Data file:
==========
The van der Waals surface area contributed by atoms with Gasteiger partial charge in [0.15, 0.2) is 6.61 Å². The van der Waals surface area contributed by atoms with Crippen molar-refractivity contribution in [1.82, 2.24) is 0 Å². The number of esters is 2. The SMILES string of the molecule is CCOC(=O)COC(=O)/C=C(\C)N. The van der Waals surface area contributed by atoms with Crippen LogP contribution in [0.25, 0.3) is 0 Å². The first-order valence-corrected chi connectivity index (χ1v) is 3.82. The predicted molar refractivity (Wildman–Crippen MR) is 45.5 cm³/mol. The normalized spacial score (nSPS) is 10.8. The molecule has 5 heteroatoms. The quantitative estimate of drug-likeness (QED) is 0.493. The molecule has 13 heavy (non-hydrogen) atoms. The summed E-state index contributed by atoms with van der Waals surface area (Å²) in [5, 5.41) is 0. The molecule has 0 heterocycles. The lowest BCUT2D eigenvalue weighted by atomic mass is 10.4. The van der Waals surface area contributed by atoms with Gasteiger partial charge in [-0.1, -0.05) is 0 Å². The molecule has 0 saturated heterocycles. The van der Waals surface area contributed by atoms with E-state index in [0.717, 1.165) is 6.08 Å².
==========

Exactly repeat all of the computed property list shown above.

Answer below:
The van der Waals surface area contributed by atoms with Gasteiger partial charge in [0.15, 0.2) is 6.61 Å². The van der Waals surface area contributed by atoms with Crippen molar-refractivity contribution in [1.82, 2.24) is 0 Å². The number of esters is 2. The SMILES string of the molecule is CCOC(=O)COC(=O)/C=C(\C)N. The van der Waals surface area contributed by atoms with Crippen LogP contribution in [0.25, 0.3) is 0 Å². The first-order valence-corrected chi connectivity index (χ1v) is 3.82. The predicted molar refractivity (Wildman–Crippen MR) is 45.5 cm³/mol. The normalized spacial score (nSPS) is 10.8. The molecule has 5 heteroatoms. The quantitative estimate of drug-likeness (QED) is 0.493. The molecule has 13 heavy (non-hydrogen) atoms. The summed E-state index contributed by atoms with van der Waals surface area (Å²) in [5, 5.41) is 0. The molecule has 0 heterocycles. The lowest BCUT2D eigenvalue weighted by atomic mass is 10.4. The van der Waals surface area contributed by atoms with Gasteiger partial charge in [-0.1, -0.05) is 0 Å². The molecule has 0 saturated heterocycles. The van der Waals surface area contributed by atoms with E-state index in [0.717, 1.165) is 6.08 Å².